Susan and I designed a program in which I teach participants EFT and she teaches climbing techniques. We both address the psychology of risk and fear. A couple of weeks ago, we held a workshop for the public advertising this as an opportunity to (1) experience indoor rock climbing and (2) learn new body energy techniques for overcoming fears. Our workshop flyers also stated that the approaches taught would be useful for other personal issues--not just rock climbing. Needless to say, the people who came were willing to take a few risks!

In the workshop, participants readily acknowledged the fears they had about climbing. They also shared some other issues they hoped could be helped by these techniques. Some of these included common problems such as public speaking, fears of turbulence and coping with anger

Our experience so far is that EFT proves to be very helpful in this kind of format. First, almost everyone finds by the end of the workshop that they are more successful climbing than they expected. That is, they are better at the task itself.

Second, people also notice significant improvements in their level of distress or anxiety. Usually, each person climbs between 2 and 4 times in the workshop. After teaching EFT to the group before anyone climbs, I then do EFT with a group of climbers (usually 4 or 5) with each person working on his/her issues. We repeat this process for subsequent climbs.

I have noticed some interesting aspects of using EFT in this format. First, EFT is broadly successful (that is not a big surprise to us). Second, the fact that we are applying EFT in a real life situation brings many aspects of the presenting issue into play immediately. Often, when doing therapy in the office we work hard to imagine or visualize some actual situation the client may face. Here, the wall looms large immediately, and thus fears, worries and interfering thoughts are available right away.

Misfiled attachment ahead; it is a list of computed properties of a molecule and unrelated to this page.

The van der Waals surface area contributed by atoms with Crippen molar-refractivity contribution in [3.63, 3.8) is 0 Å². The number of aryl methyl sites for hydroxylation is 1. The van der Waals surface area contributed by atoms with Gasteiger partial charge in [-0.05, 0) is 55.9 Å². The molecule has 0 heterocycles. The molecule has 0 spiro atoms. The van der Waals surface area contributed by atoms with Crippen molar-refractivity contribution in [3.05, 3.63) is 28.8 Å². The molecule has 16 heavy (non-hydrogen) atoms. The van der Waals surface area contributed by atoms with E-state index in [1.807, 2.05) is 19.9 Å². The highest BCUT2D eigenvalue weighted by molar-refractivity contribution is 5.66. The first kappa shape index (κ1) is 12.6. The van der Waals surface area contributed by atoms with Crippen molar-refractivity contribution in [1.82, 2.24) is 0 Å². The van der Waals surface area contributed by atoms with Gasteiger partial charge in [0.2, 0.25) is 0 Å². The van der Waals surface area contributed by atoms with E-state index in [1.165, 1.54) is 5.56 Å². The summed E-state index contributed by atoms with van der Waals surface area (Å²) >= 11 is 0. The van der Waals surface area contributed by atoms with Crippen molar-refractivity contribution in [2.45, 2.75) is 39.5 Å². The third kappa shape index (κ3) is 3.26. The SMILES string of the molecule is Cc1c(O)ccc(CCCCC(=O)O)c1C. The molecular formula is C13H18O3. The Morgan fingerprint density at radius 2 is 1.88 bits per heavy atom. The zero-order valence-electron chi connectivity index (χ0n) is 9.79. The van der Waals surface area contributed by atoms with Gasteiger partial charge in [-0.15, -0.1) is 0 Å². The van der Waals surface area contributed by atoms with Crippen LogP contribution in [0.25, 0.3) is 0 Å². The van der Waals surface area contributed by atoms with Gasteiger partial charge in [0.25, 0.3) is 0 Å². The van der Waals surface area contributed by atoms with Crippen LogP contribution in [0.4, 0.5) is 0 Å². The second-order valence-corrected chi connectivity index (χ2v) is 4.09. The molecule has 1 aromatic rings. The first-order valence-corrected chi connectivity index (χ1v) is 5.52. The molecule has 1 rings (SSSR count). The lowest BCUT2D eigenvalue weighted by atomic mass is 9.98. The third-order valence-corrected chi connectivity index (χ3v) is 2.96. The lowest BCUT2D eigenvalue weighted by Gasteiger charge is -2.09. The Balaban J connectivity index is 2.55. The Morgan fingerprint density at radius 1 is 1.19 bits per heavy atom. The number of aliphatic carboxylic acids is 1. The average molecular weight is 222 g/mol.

I encourage the participants to treat any limiting thought or experience. Participants readily label their fears and quickly recognize that negative, self-deprecating thoughts are limitations. Few realize that their physical complaints may also function this way. For example, climbers quit when they get physically tired. Or, they think they won't be able to climb at all because of certain physical weaknesses. I encourage participants to treat all these issues--and usually they discover that they can do much more than they thought.

How often do we allow a physical sensation, such as fatigue, to become the justification for limiting ourselves? How often is this physical experience a somatic reflection of a fundamental belief, or deeper emotional block? The climber suddenly feels the fatigue in her forearms as she reaches the height that internally fits the existing (though limited) image of her capability. Of course, stamina, fitness, climbing technique are also important contributors to actual performance.

In this real life setting, we work on many of these issues right on the spot.

Unfortunately, time limits how deeply I can help any one person in the workshop. So, the benefits gained happen with only a few rounds of EFT treatment (usually omitting the 9 gamut procedure).

Because of the time constraints, I don't think that many participants experience a complete resolution of their problems. Still, they notice significant improvements. And I advise people about ways to continue using EFT on their own to treat these and other issues.

As I see it, this is just one of many possible innovative ways to introduce EFT to a broader community, including business groups and others who might not otherwise come to your office. The sky is the limit!

Larry Stoler